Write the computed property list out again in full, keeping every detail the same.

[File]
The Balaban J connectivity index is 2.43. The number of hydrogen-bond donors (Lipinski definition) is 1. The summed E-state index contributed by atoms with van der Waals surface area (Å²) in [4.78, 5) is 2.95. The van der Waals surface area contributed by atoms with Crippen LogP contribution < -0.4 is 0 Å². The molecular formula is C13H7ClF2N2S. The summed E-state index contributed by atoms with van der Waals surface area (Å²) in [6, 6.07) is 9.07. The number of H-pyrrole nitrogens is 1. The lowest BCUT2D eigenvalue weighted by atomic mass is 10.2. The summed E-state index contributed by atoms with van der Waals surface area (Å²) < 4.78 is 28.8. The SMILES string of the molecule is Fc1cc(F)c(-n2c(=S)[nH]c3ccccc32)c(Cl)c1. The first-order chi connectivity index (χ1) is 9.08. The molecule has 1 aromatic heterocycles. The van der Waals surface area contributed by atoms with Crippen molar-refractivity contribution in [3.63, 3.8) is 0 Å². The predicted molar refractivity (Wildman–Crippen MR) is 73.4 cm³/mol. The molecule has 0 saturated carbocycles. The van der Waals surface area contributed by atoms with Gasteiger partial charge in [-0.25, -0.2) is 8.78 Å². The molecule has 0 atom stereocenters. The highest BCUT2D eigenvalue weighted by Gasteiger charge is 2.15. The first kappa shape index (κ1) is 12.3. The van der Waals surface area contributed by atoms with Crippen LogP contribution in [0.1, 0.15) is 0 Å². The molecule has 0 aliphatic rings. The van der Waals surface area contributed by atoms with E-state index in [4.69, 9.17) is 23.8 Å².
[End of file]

The Balaban J connectivity index is 2.43. The number of hydrogen-bond donors (Lipinski definition) is 1. The summed E-state index contributed by atoms with van der Waals surface area (Å²) in [4.78, 5) is 2.95. The van der Waals surface area contributed by atoms with Crippen LogP contribution < -0.4 is 0 Å². The molecular formula is C13H7ClF2N2S. The summed E-state index contributed by atoms with van der Waals surface area (Å²) in [6, 6.07) is 9.07. The number of H-pyrrole nitrogens is 1. The lowest BCUT2D eigenvalue weighted by atomic mass is 10.2. The summed E-state index contributed by atoms with van der Waals surface area (Å²) < 4.78 is 28.8. The SMILES string of the molecule is Fc1cc(F)c(-n2c(=S)[nH]c3ccccc32)c(Cl)c1. The first-order chi connectivity index (χ1) is 9.08. The molecule has 1 aromatic heterocycles. The van der Waals surface area contributed by atoms with Crippen molar-refractivity contribution in [3.63, 3.8) is 0 Å². The predicted molar refractivity (Wildman–Crippen MR) is 73.4 cm³/mol. The molecule has 0 saturated carbocycles. The van der Waals surface area contributed by atoms with Gasteiger partial charge in [-0.25, -0.2) is 8.78 Å². The molecule has 0 atom stereocenters. The highest BCUT2D eigenvalue weighted by Gasteiger charge is 2.15. The first kappa shape index (κ1) is 12.3. The van der Waals surface area contributed by atoms with Crippen LogP contribution in [0.1, 0.15) is 0 Å². The molecule has 0 aliphatic rings. The van der Waals surface area contributed by atoms with E-state index in [4.69, 9.17) is 23.8 Å².